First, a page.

Game On: The UK Gaming market hits a record valuation

April 7, 2022

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3 min read

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What's going on here?

The UK gaming mania continued its impressive ascent in 2021 with the market for video games reaching a record ÂŁ7.16bn valuation.

What does this mean?

Fuelled by lockdowns and significant changes in working patterns, the UK gaming market has grown phenomenally. Gamers spent ÂŁ7bn on games, consoles, and related devices in 2020, representing an almost 30% increase from the amount spent in 2019. With loosened coronavirus restrictions, reopened workplaces, and a growing desire for in-person socialising, 2021 saw only a 2% growth in revenue. However, the gaming desire remains with a record ÂŁ7.16bn spent on gaming last year.

Much of this revenue came from sales of popular titles like FIFA 22, Call of Duty: Vanguard and Grand Theft Auto V. Although overall sales of titles reduced by 6% from their 2020 highs, consumers spent ÂŁ4.28bn on such software. Sales of consoles, including the highly sought-after PlayStation 5 and Xbox Series X/S, continued their upward trend and contributed ÂŁ1.13bn of the overall market value. Rounding off the record valuation was a 42% increase in sales of virtual reality hardware, a 34% growth in merchandise sales, and an unchanged level of revenue from mobile games.

What's the big picture effect?

As the UK gaming market continues its impressive pandemic-fuelled growth, several critical factors could see these numbers plateau or fall. Chief among these are global supply chains shortages and concerns over availability. Due to global semiconductor chip shortages, demand for the latest consoles outstrips the strained supply. These chips, found in everything from microwaves to cars and most electronic devices, are vital pieces of technology for consoles. Nintendo slashed its sales projections for its Switch console by about 6% in November 2021. The manufacturer expects to sell 24 million units by the end of the 2021-2022 fiscal year, a 1.5m reduction. As gamers face extended delays to receive hardware, their interest could wane.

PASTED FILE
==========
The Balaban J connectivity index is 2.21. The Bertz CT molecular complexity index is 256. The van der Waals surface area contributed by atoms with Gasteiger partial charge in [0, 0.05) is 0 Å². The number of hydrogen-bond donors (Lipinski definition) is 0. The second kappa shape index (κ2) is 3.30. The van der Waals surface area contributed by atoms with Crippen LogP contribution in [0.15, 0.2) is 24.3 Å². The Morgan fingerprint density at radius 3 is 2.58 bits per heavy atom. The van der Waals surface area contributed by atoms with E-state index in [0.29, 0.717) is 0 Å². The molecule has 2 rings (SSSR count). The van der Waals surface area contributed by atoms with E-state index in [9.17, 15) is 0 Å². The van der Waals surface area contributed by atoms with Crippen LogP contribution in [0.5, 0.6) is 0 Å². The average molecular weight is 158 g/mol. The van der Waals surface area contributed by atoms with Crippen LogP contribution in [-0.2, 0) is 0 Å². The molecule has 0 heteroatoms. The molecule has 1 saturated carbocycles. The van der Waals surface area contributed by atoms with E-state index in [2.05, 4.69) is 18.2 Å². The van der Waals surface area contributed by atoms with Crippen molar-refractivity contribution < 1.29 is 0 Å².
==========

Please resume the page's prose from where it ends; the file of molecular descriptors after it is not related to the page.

Another factor that could spell problems for the UK gaming industry is the current cost-of-living crisis gripping British households. British wallets face record fuel prices, a 54% rise in the energy price cap, increases in taxation and wages failing to keep up with rampant inflation. The consumer confidence index plunged to minus 26 in February, its lowest since January 2021, with people signalling strained finances and less disposable income. Faced with massive pressure to heat homes, fuel cars, and pay bills, Britons may not demonstrate the same enthusiasm to splash the cash on popular gaming titles or software.

This may spell bad news for UK gaming manufacturers as waning demand and depressed company valuations could leave fledgling companies desperate for cash injections. However, established companies in this space could be in for a bargain. David Braben, the founder of Frontier Developments, called for greater investment into UK gaming companies to avoid an exodus of homegrown talent. Such concerns are valid when considering recent moves by big players in the gaming space. Deals for UK video game makers rose 63% in 2021, with the £1bn acquisition for Playdemic by Electronic Arts and the £850m acquisition of Sumo Group by the Chinese tech group Tencent signalling the popularity of UK companies and the desire to do deals at a cheap cost. Even Braben’s Frontier has become an acquisition target, partly driven by its 52% share price plunge in 2021.

As shocks in other “pandemic stocks” such as Netflix and Peloton show, consumer behaviour is hard to predict. The UK gaming sector has thus far shown its ability to grow and maintain its growth over the pandemic. Whether this growth is sustained as economies reopen and COVID-19 retreats into the rear-view remains to be seen.

Report written by Jude Folorunso

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